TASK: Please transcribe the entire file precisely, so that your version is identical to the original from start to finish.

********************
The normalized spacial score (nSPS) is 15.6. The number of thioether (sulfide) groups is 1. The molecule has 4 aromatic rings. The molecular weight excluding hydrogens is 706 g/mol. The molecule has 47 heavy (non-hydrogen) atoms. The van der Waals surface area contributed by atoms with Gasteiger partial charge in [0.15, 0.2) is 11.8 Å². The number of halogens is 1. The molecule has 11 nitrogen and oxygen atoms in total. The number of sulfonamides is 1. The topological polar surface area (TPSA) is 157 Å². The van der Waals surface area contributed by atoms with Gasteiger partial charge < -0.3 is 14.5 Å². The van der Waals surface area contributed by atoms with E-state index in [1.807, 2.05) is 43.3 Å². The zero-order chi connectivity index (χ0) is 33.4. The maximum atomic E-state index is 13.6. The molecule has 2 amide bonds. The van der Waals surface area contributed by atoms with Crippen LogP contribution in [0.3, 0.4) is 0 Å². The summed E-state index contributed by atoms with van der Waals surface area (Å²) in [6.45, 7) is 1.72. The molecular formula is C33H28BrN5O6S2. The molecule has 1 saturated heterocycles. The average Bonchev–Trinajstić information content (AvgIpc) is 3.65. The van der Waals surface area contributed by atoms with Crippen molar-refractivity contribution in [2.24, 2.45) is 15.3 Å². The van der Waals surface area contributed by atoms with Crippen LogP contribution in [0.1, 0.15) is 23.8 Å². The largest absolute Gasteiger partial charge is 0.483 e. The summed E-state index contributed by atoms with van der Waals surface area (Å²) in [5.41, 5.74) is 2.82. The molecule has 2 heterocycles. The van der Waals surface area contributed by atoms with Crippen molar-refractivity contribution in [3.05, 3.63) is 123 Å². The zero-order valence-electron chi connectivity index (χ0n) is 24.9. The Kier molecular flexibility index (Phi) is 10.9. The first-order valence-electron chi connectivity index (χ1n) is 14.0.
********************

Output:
The normalized spacial score (nSPS) is 15.6. The number of thioether (sulfide) groups is 1. The molecule has 4 aromatic rings. The molecular weight excluding hydrogens is 706 g/mol. The molecule has 47 heavy (non-hydrogen) atoms. The van der Waals surface area contributed by atoms with Gasteiger partial charge in [0.15, 0.2) is 11.8 Å². The number of halogens is 1. The molecule has 11 nitrogen and oxygen atoms in total. The number of sulfonamides is 1. The topological polar surface area (TPSA) is 157 Å². The van der Waals surface area contributed by atoms with Gasteiger partial charge < -0.3 is 14.5 Å². The van der Waals surface area contributed by atoms with E-state index in [1.807, 2.05) is 43.3 Å². The zero-order chi connectivity index (χ0) is 33.4. The maximum atomic E-state index is 13.6. The molecule has 2 amide bonds. The van der Waals surface area contributed by atoms with Crippen LogP contribution in [0.3, 0.4) is 0 Å². The summed E-state index contributed by atoms with van der Waals surface area (Å²) in [6.45, 7) is 1.72. The molecular formula is C33H28BrN5O6S2. The molecule has 1 saturated heterocycles. The average Bonchev–Trinajstić information content (AvgIpc) is 3.65. The van der Waals surface area contributed by atoms with Crippen molar-refractivity contribution in [2.24, 2.45) is 15.3 Å². The van der Waals surface area contributed by atoms with Crippen LogP contribution in [0.1, 0.15) is 23.8 Å². The largest absolute Gasteiger partial charge is 0.483 e. The summed E-state index contributed by atoms with van der Waals surface area (Å²) in [5.41, 5.74) is 2.82. The molecule has 2 heterocycles. The van der Waals surface area contributed by atoms with Crippen molar-refractivity contribution in [3.05, 3.63) is 123 Å². The zero-order valence-electron chi connectivity index (χ0n) is 24.9. The Kier molecular flexibility index (Phi) is 10.9. The first-order valence-electron chi connectivity index (χ1n) is 14.0.